Agent Monday: What I’m Looking for – Part 3

beach read

Me reading requested full manuscripts on my ereader…looking for one that meets my #mswl needs!

Happy Agent Monday, folks!  Hope everyone had a relaxing lazy weekend.  Here’s the continuation of my What I’m Looking For series where I go into more depth explaining what I tweeted for the #mswl (manuscript wish list) event a few weeks back over at Twitter…since 120 characters or so just can’t possibly say it all.

If you have the next Bridget Jones – smart, funny, relatable w/ heart – I want to see it!

Okay, here’s the thing: I am a bit of a chick flick fan. I like my flicks touching and heartfelt, hilarious and smart. Mean Girls, She’s the Man, 13 Going on 30, all the Bridget Jones flicks, Never Been Kissed, Crazy Stupid Love, etc. etc. etc. So it’s not surprising that I’d love to find a book that I can fit into that sort of category. A funny and SMART read.

What is surprising?  How hard it has been to find one of these.  First of all there is the whole cliché slippery slope that most of these submissions fall into. If it’s been done before, then it’s not going to cut the mustard.  I deal with major publishers and their top imprints and they aren’t looking for knockoffs. Neither am I.  That’s why as a viewer I was so taken with the movie Silver Linings Playbook. It was as fresh as fresh can be and kept me guessing and intrigued and drawn in every step of the way.  I know. I keep talking about movies!

So back to books.  Too many of the submissions have been too predictable and too familiar.  Another problem? The tone and voice have been an issue.  Sometimes I’ll get a query for what sounds like a really spot on premise, but then the manuscript falls flat.  When you read a Shopaholic book, Becky’s voice is addictive. The way she talks herself into nonsense is truly funny, and she says things to herself that almost make sense (we’ve told ourselves the very same things from time to time).  Bridget Jones’ voice is a funny and perceptive everyman voice that we can’t help but root for.  Who wouldn’t applaud the result of happiness and true love even for a girl whose ass is roughly the “size of two bowling balls”?  My point here is that voice matters.  Tone, too, matters.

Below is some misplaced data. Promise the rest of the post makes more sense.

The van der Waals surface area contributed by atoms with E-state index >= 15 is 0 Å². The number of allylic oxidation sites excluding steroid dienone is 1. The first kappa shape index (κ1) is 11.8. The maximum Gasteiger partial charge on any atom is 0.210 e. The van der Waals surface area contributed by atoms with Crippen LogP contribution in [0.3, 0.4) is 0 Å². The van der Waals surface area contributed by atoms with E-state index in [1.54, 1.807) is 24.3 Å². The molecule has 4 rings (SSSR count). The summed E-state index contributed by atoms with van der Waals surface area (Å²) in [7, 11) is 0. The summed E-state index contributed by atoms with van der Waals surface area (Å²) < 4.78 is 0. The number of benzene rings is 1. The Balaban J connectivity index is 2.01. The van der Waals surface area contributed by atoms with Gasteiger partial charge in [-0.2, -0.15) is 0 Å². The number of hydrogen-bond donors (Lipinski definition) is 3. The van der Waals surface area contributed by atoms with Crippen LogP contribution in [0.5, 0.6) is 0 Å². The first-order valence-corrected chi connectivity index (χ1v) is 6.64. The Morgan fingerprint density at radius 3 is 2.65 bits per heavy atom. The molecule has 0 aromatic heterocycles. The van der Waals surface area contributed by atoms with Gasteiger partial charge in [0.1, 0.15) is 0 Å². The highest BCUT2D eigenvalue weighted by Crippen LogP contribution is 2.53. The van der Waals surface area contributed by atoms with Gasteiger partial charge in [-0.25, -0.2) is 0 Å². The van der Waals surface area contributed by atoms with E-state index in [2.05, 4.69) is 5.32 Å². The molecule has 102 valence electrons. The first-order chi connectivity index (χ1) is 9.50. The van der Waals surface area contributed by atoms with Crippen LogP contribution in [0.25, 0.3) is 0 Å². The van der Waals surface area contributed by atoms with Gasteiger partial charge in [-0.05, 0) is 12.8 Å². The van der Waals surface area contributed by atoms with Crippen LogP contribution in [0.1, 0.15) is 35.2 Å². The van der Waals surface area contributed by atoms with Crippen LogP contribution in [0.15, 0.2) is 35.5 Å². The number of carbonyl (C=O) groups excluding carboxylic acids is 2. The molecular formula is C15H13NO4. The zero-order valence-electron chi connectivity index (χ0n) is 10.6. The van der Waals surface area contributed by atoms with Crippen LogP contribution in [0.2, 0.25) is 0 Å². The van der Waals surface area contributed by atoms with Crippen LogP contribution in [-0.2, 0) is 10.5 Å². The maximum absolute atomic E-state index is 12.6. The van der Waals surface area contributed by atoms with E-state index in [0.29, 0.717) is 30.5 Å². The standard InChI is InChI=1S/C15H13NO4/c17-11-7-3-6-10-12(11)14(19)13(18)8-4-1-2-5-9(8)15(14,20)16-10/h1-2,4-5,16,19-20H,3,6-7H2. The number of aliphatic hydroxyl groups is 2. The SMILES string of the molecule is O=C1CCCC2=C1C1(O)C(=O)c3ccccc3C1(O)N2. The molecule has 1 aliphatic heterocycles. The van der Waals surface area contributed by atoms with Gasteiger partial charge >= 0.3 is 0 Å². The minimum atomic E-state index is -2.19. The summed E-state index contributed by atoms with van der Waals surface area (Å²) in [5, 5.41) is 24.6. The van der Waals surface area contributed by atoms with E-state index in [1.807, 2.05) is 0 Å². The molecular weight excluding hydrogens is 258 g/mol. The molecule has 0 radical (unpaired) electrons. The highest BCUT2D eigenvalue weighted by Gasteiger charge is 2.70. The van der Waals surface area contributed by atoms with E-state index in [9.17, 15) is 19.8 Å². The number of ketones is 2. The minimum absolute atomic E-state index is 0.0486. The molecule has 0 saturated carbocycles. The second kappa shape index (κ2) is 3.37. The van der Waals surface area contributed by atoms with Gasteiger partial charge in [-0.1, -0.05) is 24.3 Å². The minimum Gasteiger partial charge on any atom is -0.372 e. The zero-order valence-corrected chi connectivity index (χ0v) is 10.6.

Some of the manuscripts I get have a tone that is just too strident. I don’t want to hang out for a few hundred pages with someone who is bitter, or completely selfish, or just plain stupid. Would you?

Another thing that many manuscripts have done is to put way too much emphasis on explicit sexual encounters.  I know that the whole 50 Shades craze feels hot – but, how shall I phrase this? It doesn’t get me hot to make an offer.  What I’m looking for instead is a novel where I care about the character, I worry about her, I feel her loss, I root for her, and I laugh with her as she encounters life’s crazy obstacles, and in the end? A satisfying, albeit unusual triumph. That’s not a category romance thing either.  If your query reads like a mechanical formula: she’s a girl who such and such, but he’s a guy who (just the opposite)…they are forced together when blah blah blah.  Feels dull to me, honestly.  I’m looking for something more original than that.